Forty-three million Americans are at risk of suffering a life-threatening allergic reaction, and the vast majority of people who suffer one turn to Mylan N.V.'s (NASDAQ:MYL) EpiPen to halt it in its tracks. The EpiPen's lifesaving nature makes it a must-have in patient purses and backpacks, but a long record of price hikes has landed the generic giant on the hot seat.
What is an EpiPen, anyway?
The EpiPen Auto-Injector is a delivery device that allows patients or caregivers to inject epinephrine into the thigh muscle. Because epinephrine suppresses the immune system, it can reverse the symptoms of a life-threatening allergic reaction.
Epinephrine is a synthesized version of adrenaline, which is a naturally occurring hormone produced by the body under stress. It increases your heart rate and improves breathing to create a short burst of energy. Epinephrine was first artificially synthesized in a lab by German chemist Friedrich Stolz in 1904.
Epinephrine has been around for a century, but the EpiPen has only been available since 1980. Prior to Merck KGaA (not to be confused with America's Merck & Co.) launching the EpiPen, epinephrine was administered via needle and syringe. However, administering epinephrine that way can result in incorrect dosing, especially during an emergency. EpiPens reduce that risk because they are prefilled with the correct dose of epinephrine and they contain a spring-like needle that exits the tip of the pen to penetrate into the muscle. In short, EpiPens are far simpler and safer to use than syringes.
What's Mylan's role in all this?
Mylan acquired EpiPen from Merck KGaA in 2007, when EpiPen was a niche product generating about $200 million in annual sales.
After acquiring EpiPen, Mylan began an aggressive marketing campaign to raise awareness of the risks associated with severe allergic reactions and to promote the benefits of EpiPens. The marketing program included significant lobbying that resulted in 47 states passing laws that make epinephrine auto-injectors available in schools.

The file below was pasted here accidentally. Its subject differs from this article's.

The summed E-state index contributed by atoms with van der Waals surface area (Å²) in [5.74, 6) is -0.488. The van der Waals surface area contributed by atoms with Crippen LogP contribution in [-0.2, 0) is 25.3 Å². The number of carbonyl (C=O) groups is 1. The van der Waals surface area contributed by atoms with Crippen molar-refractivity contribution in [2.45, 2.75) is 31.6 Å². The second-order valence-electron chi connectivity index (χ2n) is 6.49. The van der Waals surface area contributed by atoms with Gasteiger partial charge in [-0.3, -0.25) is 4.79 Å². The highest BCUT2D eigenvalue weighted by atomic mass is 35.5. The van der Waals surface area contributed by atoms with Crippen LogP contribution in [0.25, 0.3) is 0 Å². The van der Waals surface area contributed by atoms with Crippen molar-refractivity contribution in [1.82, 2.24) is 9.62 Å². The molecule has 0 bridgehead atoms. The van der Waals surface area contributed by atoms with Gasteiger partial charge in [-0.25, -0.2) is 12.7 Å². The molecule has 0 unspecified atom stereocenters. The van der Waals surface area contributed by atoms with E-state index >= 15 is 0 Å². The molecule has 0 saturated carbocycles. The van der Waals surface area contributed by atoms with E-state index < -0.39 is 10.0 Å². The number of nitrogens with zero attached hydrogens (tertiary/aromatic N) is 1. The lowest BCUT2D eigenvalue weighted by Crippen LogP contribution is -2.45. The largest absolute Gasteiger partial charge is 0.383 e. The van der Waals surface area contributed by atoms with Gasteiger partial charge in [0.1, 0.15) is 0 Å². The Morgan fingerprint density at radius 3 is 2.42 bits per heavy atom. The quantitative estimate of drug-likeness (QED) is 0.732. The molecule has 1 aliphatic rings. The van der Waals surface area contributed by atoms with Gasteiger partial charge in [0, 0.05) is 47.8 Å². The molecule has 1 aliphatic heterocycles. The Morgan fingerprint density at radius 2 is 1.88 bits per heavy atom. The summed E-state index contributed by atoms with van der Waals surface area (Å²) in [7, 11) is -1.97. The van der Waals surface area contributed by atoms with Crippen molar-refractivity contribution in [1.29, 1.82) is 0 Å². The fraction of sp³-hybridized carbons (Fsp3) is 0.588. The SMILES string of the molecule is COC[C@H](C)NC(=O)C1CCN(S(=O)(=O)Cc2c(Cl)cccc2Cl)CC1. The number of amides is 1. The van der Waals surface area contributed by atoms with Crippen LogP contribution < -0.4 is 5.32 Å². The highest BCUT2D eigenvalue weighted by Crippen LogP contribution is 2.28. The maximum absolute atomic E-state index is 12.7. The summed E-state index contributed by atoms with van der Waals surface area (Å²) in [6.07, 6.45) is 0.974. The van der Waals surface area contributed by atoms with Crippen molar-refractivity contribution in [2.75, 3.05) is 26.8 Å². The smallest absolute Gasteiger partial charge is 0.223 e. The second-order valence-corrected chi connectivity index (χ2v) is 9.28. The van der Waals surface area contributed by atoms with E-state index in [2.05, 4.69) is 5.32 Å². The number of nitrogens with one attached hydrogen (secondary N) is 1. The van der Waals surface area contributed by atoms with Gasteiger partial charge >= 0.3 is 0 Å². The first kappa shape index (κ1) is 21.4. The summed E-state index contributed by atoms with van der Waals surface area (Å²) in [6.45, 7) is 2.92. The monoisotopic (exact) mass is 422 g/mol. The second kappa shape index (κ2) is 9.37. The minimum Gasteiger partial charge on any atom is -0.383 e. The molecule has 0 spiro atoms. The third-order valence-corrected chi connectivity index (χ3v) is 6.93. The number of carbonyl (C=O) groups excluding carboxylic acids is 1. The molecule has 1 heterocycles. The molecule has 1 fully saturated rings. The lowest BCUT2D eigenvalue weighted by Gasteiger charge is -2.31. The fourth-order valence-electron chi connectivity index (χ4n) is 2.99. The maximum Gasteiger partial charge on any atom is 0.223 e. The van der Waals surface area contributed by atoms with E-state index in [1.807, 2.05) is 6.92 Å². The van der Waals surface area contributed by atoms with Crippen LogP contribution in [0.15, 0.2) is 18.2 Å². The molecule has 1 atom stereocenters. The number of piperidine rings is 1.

EpiPen has gone on to become the best-known epinephrine auto-injector sold globally, and because of its popularity, the EpiPen name has become synonymous with epinephrine auto-injectors, even those manufactured by competitors.
Until last year, Mylan's EpiPen was battling for market share with Sanofi's Auvi-Q, an auto-injector that received the FDA's green light in 2012.
After Auvi-Q's launch, the EpiPen remained the dominant auto-injector on the market, but Auvi-Q's presence did help keep a lid on prices. That changed, however, when reports surfaced that Auvi-Q patients were having troubles with it. Through Oct. 26, 2015, there were 26 reports of suspected Auvi-Q device malfunctions in the U.S. and Canada, and while there were no fatalities, Sanofi voluntarily recalled all of its Auvi-Q auto-injectors and exited the U.S. market.
Sanofi's departure made Mylan's EpiPen the only game in town for patients wanting an auto-injector, but that was initially thought to be a short-term advantage. Teva Pharmaceutical (NYSE:TEVA) won the right to begin marketing a generic EpiPen in 2016, as part of a 2012 patent settlement.